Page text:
As a worldwide pandemic, COVID-19 has not only affected the health of people and the well-being of society, it has also had a direct impact on global markets and businesses. Not the least of those affected are the strategic and operational models that support Family Offices. COVID-19 presents potential risks at both levels, and the challenges are further heightened in embedded Family Offices where a small cohort of key staff supports both the business and the family.

In the midst of this unpredictable environment, there are potential strategic and operational risks to Family Offices to be considered as part of an immediate risk management response and contingency planning for the future.

Strategic Considerations for Family Offices

  • The family’s shift in priorities from growing the wealth to wealth preservation and asset protection requires careful consideration and potential restructuring with an emphasis on flexibility.
  • Market volatility presents challenges and opportunities. Private capital is the fastest-moving, and nimble Family Offices are well-placed in this regard.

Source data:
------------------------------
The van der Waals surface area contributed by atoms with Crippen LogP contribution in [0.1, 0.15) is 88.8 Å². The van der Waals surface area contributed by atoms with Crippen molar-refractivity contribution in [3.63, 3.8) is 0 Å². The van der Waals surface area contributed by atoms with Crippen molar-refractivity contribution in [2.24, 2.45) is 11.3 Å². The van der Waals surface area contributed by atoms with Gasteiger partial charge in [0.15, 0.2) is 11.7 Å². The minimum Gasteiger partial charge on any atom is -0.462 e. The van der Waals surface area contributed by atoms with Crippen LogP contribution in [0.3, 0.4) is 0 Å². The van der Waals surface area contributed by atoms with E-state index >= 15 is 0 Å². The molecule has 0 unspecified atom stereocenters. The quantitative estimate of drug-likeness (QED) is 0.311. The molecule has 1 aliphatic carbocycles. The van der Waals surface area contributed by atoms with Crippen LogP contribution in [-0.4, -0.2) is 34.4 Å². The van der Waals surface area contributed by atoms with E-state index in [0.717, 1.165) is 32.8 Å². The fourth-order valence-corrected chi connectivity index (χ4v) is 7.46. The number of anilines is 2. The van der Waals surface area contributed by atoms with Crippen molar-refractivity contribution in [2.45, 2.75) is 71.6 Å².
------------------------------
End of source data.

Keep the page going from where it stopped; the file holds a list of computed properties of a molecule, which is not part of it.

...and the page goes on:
• There is a myriad of considerations, including supply-chain issues, inventory and contractual where trading businesses are an important component of the underlying wealth managed by Family Offices.
  • Board governance and clear communication strategies remain crucial.

Operational Risks

  • Key management risks include the need for new decision-making processes and controls when pivotal employees are unable to work. Contingency plans and quick responses are critical.
  • Maintaining the Family Office’s daily operations and administration can be challenged due to a high proportion of employees who are unexpectedly unable to work. Those with virtual family offices are likely to be better positioned to respond due to a higher level of operational de-risking.
  • IT infrastructure must be sufficiently robust to support the operations, staff working from home, and the need for virtual business meetings due to travel restrictions and social-distancing requirements.
  • Operational costs continue, with the potential addition of medical sick-pay, while predictable revenues may be in question. Cash flows should be reviewed as a priority.
  • Health and safety considerations for the Family Office employees require careful consideration as do related legal matters.
  • An atypical environment is created, which is likely to test the staff motivation mechanisms in place.

Now is the time for Family Offices to stress-test the governance mechanisms they have implemented for decision-making and communication, to assess the durability of the digital and human infrastructures, and test the strength of their contingency plans.